Altura Morph - Road cc - July 2014- 08/07/2014 -
I generally subscribe to the view that bikes should play packhorse. The Altura Morph Versa gives you the option of carrying gear on your back or the bike, so you can choose according to the length of your trip and more easily carry the bag when you get there.
The Altura Morph is a reversible pannier-cum-rucksack. It looks like a conventional rucksack but unclip the front panel and hey presto - carrier mounts!
The 16-litre capacity is spread over three compartments, the first featuring two sleeves for laptop or tablet computers, leaving room for A4 pad, diary etc. I've been inclined to pop patch kit, multi-tools, CO2 inflator, mini pump et al inside a pencil case in this section with a spare tube or two riding shotgun either side since the third features pen ports and key hook. A generously padded and relatively spacious fleece pocket for smart phones/glasses is thoughtfully sandwiched inbetween.
Intelligent loading between first and third compartments will just permit a change of carefully folded clothes, thin-soled street shoes and long-shackle U lock. There's a further two mesh 'hammocks' sewn into another thin zippered sleeve, adjacent to the external wall. Frankly, the latter smacks of afterthought since the aluminium mounting hardware 'shares' this space but it proved useful parking for its elasticated hi-viz rain cover and some A5 letters/envelopes.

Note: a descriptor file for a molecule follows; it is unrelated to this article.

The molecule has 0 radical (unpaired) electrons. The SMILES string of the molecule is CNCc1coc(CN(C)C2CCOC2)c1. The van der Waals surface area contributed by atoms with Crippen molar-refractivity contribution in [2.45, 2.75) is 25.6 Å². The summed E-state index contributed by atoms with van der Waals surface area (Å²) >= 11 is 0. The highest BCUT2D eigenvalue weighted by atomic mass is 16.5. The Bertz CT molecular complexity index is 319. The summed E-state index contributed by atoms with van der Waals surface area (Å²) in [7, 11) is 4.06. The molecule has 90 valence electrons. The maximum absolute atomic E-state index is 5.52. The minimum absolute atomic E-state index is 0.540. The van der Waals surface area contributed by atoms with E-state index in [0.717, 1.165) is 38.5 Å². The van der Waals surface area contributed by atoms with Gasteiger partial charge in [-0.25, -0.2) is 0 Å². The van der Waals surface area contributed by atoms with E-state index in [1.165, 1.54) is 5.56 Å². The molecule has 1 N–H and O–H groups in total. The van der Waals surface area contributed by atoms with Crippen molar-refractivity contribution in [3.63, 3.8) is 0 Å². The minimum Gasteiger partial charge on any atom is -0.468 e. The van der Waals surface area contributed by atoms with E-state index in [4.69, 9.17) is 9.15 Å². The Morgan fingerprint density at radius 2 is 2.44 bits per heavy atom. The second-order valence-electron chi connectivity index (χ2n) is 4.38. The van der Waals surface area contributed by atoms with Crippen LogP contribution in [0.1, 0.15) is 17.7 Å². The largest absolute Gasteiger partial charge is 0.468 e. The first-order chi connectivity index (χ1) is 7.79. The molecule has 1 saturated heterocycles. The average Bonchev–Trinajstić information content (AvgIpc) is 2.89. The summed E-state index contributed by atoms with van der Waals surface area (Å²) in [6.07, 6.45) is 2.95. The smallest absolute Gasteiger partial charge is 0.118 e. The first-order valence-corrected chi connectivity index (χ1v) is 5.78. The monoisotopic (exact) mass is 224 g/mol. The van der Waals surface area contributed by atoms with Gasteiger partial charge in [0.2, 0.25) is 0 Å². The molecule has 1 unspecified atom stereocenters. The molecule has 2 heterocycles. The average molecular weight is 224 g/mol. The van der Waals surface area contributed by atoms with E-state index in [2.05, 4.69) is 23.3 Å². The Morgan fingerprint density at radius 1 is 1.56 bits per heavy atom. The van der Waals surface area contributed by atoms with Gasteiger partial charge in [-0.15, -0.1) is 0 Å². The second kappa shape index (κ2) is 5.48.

In pannier mode the bag mounts on Rixen & Kaul hardware. It's intuitive to use and rock steady, especially on thicker 6mm, 8mm or even 10mm rack tubing. Compact and semi-compact geometry bikes with bigger luggage can create heel clearance headaches, so Altura have altered the mounting kit slightly. Successfully too, if my Univega RTB (mid 90s cross country mtb frameset with frisky, 16 inch chainstays) couldn't create mischief.
The phthalate-free tarpaulin fabric appears both tough and weather repellent, resisting provocative close range blasts from the garden hose and rain of biblical proportions. That said, its rain cover comes in handy for misty conditions and just protecting the fabric from generic spatter.
Load distribution is pretty good when rider mounted on account of broad shoulder and two little chest straps minimising sway. However, it weighs close to 2 kilos unladen, so even with 'airmesh' panels. Everyday payloads quickly become intrusive leading to a decidedly sweaty back on commutes exceeding six miles.
Want to see how it switches between modes? Here's a video from distributor Zyro showing just that.